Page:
peppers rotting. lack of lime??

pepperob(7b)July 14, 2011

I noticed rotting before and during my first ripening peppers. and coincidentally a customer was looking for lime to prevent tomato rot, and she said it's necessary for peppers too, if rotting. thoughts anyone?

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redshirtcat(6a MO StL)

Could be blossom end rot if it's at that end of the pepper. Or it could be sunburn. I've had some peppers with both this season.

'Dolomitic lime' aka 'garden lime' (do not use hydrated lime) is sometimes used to increase soil pH and add calcium and magnesium. It's relatively slow acting and will not bump up your calcium immediately. Also do be aware of the pH issue.

If you just want quick calcium you might try calcium nitrate. If you can't (or don't want to) buy it dry in bulk then you can check hydroponics shops which usually have some kind of liquid formulation. Just tell them you need a calcium supplement to prevent BER.

Some people have argued that calcium does not actually have any effect on Blossom End Rot (BER) - they argue that the plants outgrow BER and that it is only the first few fruit of the season that will suffer.

Check for sunburn though... are the rotting parts facing up? Do they receive any direct sun? If so that's almost certainly the problem. Re-position them or try some shade cloth or etc

    Bookmark   July 14, 2011 at 7:26PM
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its not "lime" its calcium. and when lime breaks down it turns into calcium. i add vinegar to lime in a container to make the calcium avail right away and add 1 tbsp/gallon when i water even if i am not feeding since peppers need lots of calcium during fruiting. so far i havea few peppers growing and no rot yet. last year i had an issue with a bell pepper and later found out that it was both too much water/not enough calcium.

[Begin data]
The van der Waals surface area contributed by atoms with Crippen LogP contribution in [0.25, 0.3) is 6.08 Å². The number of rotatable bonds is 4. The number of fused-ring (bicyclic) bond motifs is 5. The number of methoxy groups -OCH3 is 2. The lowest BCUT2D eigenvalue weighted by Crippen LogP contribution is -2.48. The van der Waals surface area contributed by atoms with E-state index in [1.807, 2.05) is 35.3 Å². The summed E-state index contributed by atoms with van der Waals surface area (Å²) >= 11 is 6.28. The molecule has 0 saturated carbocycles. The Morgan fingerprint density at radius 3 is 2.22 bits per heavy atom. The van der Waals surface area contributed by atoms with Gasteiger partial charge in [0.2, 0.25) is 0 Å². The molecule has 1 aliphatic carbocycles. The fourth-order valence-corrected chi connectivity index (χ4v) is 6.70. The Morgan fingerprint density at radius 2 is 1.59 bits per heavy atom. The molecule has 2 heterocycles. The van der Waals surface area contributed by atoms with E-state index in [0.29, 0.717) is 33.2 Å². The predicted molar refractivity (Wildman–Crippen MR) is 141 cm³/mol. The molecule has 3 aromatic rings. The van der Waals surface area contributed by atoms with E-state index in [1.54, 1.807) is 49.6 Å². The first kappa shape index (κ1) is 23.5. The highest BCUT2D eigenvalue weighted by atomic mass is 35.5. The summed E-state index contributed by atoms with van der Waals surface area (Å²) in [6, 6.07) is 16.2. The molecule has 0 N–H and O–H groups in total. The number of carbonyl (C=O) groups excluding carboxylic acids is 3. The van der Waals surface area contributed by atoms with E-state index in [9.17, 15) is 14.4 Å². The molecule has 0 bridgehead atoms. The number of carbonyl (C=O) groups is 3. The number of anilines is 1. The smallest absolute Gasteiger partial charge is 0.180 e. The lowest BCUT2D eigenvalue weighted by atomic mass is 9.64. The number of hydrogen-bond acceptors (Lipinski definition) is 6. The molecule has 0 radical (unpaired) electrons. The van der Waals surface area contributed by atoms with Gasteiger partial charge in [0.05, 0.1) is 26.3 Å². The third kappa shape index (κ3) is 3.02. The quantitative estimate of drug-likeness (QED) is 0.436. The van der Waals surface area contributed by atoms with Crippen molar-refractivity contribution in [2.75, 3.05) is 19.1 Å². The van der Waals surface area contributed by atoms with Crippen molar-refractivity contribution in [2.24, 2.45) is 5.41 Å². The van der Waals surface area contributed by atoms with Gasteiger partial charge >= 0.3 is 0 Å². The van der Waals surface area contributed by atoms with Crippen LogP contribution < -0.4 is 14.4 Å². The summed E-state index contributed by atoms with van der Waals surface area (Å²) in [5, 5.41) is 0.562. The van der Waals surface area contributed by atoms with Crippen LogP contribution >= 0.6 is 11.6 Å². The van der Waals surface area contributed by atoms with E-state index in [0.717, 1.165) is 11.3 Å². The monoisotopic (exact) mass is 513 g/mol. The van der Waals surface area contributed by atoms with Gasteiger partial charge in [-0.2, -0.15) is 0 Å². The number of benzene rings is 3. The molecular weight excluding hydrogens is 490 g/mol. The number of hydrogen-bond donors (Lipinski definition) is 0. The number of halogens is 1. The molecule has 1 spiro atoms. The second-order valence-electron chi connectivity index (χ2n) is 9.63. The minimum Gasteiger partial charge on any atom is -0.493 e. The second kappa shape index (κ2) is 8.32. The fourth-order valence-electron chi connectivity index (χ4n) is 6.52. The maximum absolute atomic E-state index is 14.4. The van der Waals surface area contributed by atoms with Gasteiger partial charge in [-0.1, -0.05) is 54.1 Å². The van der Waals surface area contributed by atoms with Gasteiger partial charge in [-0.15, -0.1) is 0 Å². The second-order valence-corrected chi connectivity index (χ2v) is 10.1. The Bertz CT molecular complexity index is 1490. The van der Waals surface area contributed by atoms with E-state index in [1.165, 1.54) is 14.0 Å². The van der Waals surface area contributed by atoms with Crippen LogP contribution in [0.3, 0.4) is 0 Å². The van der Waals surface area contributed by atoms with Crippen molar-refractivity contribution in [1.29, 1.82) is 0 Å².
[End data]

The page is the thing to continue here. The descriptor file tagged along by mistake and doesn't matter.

Bookmark   July 14, 2011 at 7:30PM
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esox07 (4b)

I have bone meal. Isn't that a calcium bases supplement?

    Bookmark   July 14, 2011 at 11:15PM
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thanks everyone for this good info! one pepper, cajun belle rotted in the middle (not much direct sunlight), one anaheim is rotting on the bottom (much sunlight), and a mammoth jalapeno (not much direct sunlight) began rotting on top just as it started to ripen, so i clipped it. so i'm a little confused here.

    Bookmark   July 15, 2011 at 8:14AM
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Bone meal is a calcium supplement, but if my understanding is correct it takes time for the bone meal to "break down" to usable calcium in the soil as does putting the lime into the soil itself. so with the concoction or witches brew the calcium is accessable right away as long as water PH is correct.


    Bookmark   July 15, 2011 at 11:39AM
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greenman28 NorCal 7b/8a

Eric, you're right.
Esox, bone meal might take 6 months in the soil to become available. That's one of the main problems
with organic amendments/fertilizers in containers - they require extensive time and microbial activity
to break the nutrients down into elemental form.

The Dolomitic Lime reaction will take approximately 2 days to 2 weeks to complete in the soil.
The brew mentioned by Eric sounds like an immediate fix, but I haven't personally tried it.


    Bookmark   July 15, 2011 at 12:13PM
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Josh, Since i forgot to add the lime to my soil upon making it, i am using the brew each time i water wether i feed or not and so far so good. all the plants but my super hots have at least 1 pepper and lots of flowers so time will tell if it works!


    Bookmark   July 15, 2011 at 3:02PM
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also, bone meal is much higher in phosphorus than it is in calcium, phosphorus is helpful too of course, but lime or a good calcium nitrate or I have been using CAL+ a calcium magnesium supplement w/ trace minerals I got @ the hydroponics/homebrew store here in town.(the store is actually quite coolu walk in and they have their own bottled hombrew+ all the stuff to make it and lots of hydroponicly grown peppers,only jalapenos of course, but beautiful peppers, mmmmmm peppers and beer!)

    Bookmark   July 18, 2011 at 11:21AM
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You can also go to the health food store and buy calcium magnesium suppliment in the powder form. Mix 1/2 a teaspoon in a 32oz spray bottle. Start spraying the leaves every night and you will see a difference within a few days. It seems to get the calcium to the plants really fast!I allow a day for the calcium to dissolve before I start spraying.

    Bookmark   July 18, 2011 at 2:44PM
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someone somewhere also suggested epsom salts?

    Bookmark   July 21, 2011 at 7:27PM
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